In the reactive approach (Figure 9), the context is transferred after a successful handover procedure has been performed: the MN sends a CTIN message comprising an authorisation token to the NAR, after it has formulated its new IP address. Upon receipt of the CTIN message, the NAR requests the context from the PAR in a CT-Req message comprising the token. The PAR checks the token and sends the context in a CT-Rep message to the NAR.
3.1.2 The application was refused for lack of inventive step of independent claims 1 and 9 having regard to the disclosure of D1 only, considered as the closest prior art.
In the decision under appeal, the examining division held that the only difference between the subject-matter of claim 1 and the disclosure of D1 consisted in the mere change of the type of network in which the claimed method was operating, from a mobile IP network in D1 to an E-UTRAN cellular network in the claims. In that respect, the wireless transmit receive unit (WTRU), the target evolved NodeB (eNB) and the source cell mentioned in claims 1 and 9 were respectively read onto the mobile node MN, the new access router NAR and the previous access router PAR of D1. The combination of steps performed by the WTRU in claim 1 was then considered by the examining division as being anticipated by the steps performed by the MN according to the predictive context transfer approach of D1.
3.1.3 The board however agrees with the appellant that, assuming the above-mentioned matching between the entities of D1 and the entities of claim 1, the combination of steps defined in claim 1 is not disclosed as such in D1.
In that respect, the decision first asserted that the step of having the MN detecting a communication failure, wherein the communication failure is a radio link failure or a handover failure was disclosed in page 10, lines 29 to 31, page 12, lines 13 to 14 and page 21, lines 37 to 40 of D1 (see Reasons 2.1).
However, the quoted passage in page 10 of D1 discloses only that, if fast handover fails, the context has to be retrieved after the MN attaches to the NAR. This does not mean that the MN itself detects any handover failure. The passage quoted in page 12 of D1 describes that the CTIN message may be sent by the MN in response to specific events, such as a link-layer trigger indicating handover, a discovery of a new default router by MN, etc. These cited specific events do not equate to a radio link or handover failure. The quoted passage in page 21 of D1 discloses that the reactive context transfer approach represents a fallback when the predictive context transfer approach experiences a failure. It does not however disclose that the MN itself detects a radio link or handover failure.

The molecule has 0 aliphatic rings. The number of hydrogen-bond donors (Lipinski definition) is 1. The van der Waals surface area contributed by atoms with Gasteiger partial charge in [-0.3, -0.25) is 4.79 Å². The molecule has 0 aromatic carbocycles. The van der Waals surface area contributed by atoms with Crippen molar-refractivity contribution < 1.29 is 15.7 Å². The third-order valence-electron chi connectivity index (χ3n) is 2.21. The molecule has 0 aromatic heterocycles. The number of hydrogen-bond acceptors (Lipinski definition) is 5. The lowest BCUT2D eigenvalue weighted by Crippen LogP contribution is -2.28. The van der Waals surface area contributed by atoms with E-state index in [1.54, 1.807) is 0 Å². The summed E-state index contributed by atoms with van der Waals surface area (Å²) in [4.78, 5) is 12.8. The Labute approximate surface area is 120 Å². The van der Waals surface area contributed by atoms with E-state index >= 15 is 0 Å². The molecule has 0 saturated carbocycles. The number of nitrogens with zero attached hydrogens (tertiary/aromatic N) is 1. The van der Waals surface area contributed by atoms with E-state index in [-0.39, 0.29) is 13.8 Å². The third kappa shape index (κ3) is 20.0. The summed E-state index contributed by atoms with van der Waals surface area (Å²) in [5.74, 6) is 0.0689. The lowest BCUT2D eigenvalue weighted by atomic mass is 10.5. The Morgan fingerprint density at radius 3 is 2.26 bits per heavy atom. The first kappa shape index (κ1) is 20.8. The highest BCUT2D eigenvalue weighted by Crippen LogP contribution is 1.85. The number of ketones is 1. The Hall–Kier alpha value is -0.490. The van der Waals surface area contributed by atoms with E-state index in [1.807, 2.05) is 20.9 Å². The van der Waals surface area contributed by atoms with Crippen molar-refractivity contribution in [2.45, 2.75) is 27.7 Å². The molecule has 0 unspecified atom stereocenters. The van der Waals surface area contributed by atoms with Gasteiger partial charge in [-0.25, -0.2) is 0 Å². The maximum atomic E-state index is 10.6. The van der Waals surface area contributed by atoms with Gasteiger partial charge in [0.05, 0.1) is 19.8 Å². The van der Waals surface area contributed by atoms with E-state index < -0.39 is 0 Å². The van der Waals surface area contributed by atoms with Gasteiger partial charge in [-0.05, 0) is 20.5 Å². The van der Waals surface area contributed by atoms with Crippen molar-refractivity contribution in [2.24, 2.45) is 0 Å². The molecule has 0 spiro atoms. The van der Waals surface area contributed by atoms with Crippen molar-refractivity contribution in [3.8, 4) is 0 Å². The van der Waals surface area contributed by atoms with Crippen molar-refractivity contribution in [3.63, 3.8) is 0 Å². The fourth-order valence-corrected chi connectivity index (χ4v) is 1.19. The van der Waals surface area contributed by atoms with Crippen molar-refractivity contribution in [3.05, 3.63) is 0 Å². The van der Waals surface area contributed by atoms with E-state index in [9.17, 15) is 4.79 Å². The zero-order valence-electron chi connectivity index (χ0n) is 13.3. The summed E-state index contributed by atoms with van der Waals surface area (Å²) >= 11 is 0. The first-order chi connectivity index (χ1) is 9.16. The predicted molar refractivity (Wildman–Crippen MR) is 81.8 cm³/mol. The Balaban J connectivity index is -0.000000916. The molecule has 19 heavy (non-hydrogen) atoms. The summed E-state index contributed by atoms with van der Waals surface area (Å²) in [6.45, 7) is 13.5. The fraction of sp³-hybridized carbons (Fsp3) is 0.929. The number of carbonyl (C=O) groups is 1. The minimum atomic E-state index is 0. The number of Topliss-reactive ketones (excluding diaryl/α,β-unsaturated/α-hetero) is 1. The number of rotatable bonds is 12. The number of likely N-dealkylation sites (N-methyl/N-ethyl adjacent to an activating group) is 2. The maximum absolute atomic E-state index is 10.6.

The examining division argued (see Reasons 2.1, page 5, lines 10 to 12 and 31 to 33) that the handover, illustrated by the moving of the MN to an NAR on
Figure 10, implied that a communication failure had occurred. The board however fully agrees with the appellant that a handover in a mobile network is not the result of a communication failure but represents rather a controlled process for avoiding a communication failure. The appellant plausibly argued in that respect that the handover protocol used in a mobile IP network, to which D1 is related, involves the tunnelling of IP packets to the MN's new location, i.e. the NAR, after the MN has left its previous location, i.e. the PAR, without any interruption in the packet flows from and to the MN. Therefore a mobile IP handover in itself, as disclosed in D1, is not to be equated with a radio link failure.
The examining division further argued (see Reasons 2.1, page 5, lines 13 to 16) that the use of the basic handover signalling of Figure 9 as a fallback for the fast handover signalling of Figure 10 implied that the MN has to detect the fast handover failure to initiate the basic handover procedure. Section 6.2 of D1 however teaches that the NAR must send a CTIN-Ack message to the MN, if the context cannot be properly established in the NAR, whereupon the fallback is invoked. Therefore, it is clear that the MN does not itself detect the fast handover signalling failure but is informed about it by the NAR.
Therefore, there is no disclosure in D1 of the MN detecting a communication failure, wherein the communication failure is a radio link failure or a handover failure.
The decision further asserted that the step of transmitting a WTRU identity and a source cell identity to the target eNB in response to the detected communication failure was disclosed in page 12,
lines 17 to 20, page 10, lines 29 to 31, page 12,
lines 13 to 14, page 21, lines 37 to 40 and Figure 3 of D1. The board acknowledges that these passages do disclose that the CTIN message delivered from the MN to the NAR contains the MN identity and the PAR identity. Sections 6.1 and 6.2 of D1, in combination with Figures 9 and 10, describe respectively the two cases where such a CTIN message is delivered from the MN to the NAR. In the first case, i.e. in the reactive approach shown on Figure 9, the CTIN message is sent by the MN to the NAR after it has formulated its new IP address, i.e. when a successful handover to the NAR has been performed and thus not as a result of a communication failure. In the second case, i.e. in the predictive approach, the CTIN message which is sent by the MN to the NAR (reference sign 4 in Figure 10) has the purpose of establishing the presence of the MN in the zone of the NAR when it connects to it. This message is thus not sent in response to a communication failure.